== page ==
The Contribution of Specific Humidity, Convective Available Potential Energy, and Storm Relative Helicity to the Southeastward Shift in Tornado Activity

Authors: Jennifer St. Clair*, Towson University, Todd W Moore, Towson University
Topics: Climatology and Meteorology, Hazards, Risks, and Disasters, Temporal GIS
Keywords: tornado, tornadoes, tornado climatology, climatology, meteorology, atmosphere, physical geography, GIS, geographic information systems, geographic information system, temporal GIS
Session Type: Poster
Day: 4/4/2019
Start / End Time: 8:00 AM / 9:40 AM
Room: Lincoln 2, Marriott, Exhibition Level
Presentation File: Download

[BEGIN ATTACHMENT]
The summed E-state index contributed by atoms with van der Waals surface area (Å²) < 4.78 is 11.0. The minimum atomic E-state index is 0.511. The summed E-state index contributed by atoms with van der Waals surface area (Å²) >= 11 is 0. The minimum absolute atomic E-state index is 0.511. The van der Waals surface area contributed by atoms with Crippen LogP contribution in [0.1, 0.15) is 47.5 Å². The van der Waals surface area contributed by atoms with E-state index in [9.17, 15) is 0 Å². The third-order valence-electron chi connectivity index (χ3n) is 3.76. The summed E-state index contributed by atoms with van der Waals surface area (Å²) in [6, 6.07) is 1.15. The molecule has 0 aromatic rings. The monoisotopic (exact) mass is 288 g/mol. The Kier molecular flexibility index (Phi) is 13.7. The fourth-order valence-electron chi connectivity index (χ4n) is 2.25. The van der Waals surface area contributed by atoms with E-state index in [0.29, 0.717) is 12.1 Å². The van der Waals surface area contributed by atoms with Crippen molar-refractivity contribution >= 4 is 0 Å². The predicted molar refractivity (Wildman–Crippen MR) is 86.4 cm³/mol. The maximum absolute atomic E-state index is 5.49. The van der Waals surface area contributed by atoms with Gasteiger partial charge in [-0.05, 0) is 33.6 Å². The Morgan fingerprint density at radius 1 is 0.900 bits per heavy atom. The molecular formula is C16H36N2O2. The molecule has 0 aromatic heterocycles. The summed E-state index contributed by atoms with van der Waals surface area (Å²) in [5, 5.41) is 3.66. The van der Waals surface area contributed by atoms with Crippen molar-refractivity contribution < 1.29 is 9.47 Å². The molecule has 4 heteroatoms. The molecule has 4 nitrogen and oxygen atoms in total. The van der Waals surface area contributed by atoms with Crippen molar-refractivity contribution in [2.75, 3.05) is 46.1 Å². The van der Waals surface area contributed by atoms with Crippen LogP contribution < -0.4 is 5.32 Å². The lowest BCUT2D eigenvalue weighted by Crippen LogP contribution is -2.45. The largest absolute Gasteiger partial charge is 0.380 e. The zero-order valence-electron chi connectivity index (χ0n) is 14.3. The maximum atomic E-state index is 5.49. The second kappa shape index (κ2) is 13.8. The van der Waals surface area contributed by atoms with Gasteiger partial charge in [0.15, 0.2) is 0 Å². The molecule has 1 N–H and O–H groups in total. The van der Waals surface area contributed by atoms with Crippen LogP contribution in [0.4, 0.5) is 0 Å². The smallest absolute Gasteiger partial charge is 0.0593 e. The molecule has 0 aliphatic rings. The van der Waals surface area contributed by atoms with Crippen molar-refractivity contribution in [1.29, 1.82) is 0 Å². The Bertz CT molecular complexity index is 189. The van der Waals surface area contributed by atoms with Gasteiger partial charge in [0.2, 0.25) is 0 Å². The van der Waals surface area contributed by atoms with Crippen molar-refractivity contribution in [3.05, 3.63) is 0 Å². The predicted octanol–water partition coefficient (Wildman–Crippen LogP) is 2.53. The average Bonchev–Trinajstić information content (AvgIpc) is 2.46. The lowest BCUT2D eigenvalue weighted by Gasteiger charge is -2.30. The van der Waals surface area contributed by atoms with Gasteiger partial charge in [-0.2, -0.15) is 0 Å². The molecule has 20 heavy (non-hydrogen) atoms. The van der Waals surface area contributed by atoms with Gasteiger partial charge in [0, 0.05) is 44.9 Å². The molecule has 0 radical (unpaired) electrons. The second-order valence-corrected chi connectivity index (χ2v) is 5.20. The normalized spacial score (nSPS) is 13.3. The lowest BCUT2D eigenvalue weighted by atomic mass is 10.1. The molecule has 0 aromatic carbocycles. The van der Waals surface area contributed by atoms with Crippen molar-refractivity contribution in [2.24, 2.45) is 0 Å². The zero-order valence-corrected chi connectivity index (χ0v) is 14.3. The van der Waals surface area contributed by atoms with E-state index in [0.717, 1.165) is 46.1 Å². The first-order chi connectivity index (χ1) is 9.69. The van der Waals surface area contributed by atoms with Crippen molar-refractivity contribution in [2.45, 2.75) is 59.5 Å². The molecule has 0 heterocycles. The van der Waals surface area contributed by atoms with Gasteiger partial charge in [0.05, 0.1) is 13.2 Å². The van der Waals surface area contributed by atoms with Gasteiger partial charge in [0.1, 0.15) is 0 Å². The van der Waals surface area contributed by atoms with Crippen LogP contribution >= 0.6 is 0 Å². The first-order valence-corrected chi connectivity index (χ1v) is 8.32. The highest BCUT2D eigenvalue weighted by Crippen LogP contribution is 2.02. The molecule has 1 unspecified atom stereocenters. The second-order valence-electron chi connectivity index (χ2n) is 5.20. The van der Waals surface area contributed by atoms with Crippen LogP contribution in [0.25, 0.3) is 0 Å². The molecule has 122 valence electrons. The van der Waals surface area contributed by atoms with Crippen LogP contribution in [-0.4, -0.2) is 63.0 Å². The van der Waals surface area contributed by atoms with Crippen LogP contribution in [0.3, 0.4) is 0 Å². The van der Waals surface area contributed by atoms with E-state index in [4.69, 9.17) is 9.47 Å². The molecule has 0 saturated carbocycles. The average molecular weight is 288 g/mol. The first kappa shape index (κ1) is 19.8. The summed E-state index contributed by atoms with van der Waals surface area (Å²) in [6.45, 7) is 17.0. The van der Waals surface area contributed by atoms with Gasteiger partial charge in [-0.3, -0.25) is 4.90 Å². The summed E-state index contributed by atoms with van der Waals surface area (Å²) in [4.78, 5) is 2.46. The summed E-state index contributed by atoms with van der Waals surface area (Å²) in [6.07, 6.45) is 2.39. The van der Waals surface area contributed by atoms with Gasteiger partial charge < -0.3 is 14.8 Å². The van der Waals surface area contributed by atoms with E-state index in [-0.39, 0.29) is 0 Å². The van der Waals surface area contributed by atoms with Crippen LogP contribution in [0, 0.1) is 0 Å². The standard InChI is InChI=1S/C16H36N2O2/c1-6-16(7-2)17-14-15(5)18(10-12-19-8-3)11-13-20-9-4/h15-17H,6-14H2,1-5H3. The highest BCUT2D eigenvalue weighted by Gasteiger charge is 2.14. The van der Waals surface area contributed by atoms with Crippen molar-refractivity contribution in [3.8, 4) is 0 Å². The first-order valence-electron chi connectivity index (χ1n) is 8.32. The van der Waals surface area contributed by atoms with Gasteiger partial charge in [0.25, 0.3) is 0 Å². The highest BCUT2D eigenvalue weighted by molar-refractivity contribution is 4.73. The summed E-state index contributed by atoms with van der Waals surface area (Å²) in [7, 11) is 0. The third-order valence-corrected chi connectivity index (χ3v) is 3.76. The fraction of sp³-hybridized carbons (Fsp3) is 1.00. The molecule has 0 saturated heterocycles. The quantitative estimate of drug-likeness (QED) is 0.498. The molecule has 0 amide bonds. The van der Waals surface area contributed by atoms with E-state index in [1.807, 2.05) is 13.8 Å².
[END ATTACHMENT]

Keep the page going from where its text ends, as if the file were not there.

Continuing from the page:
There is substantial evidence of a decrease in contiguous United States tornado activity in the Great Plains, and an increase in the southeast over recent decades. Little research has been conducted to address how environmental factors contribute to this shift in the spatial distribution of tornado activity. The “ingredients” for tornado activity are moisture, wind shear, instability, and lift. This research will assess how three of these variables, specific humidity (moisture), storm relative helicity (wind shear), and convective available potential energy (instability), have changed along with tornado activity in spring (March, April, and May).

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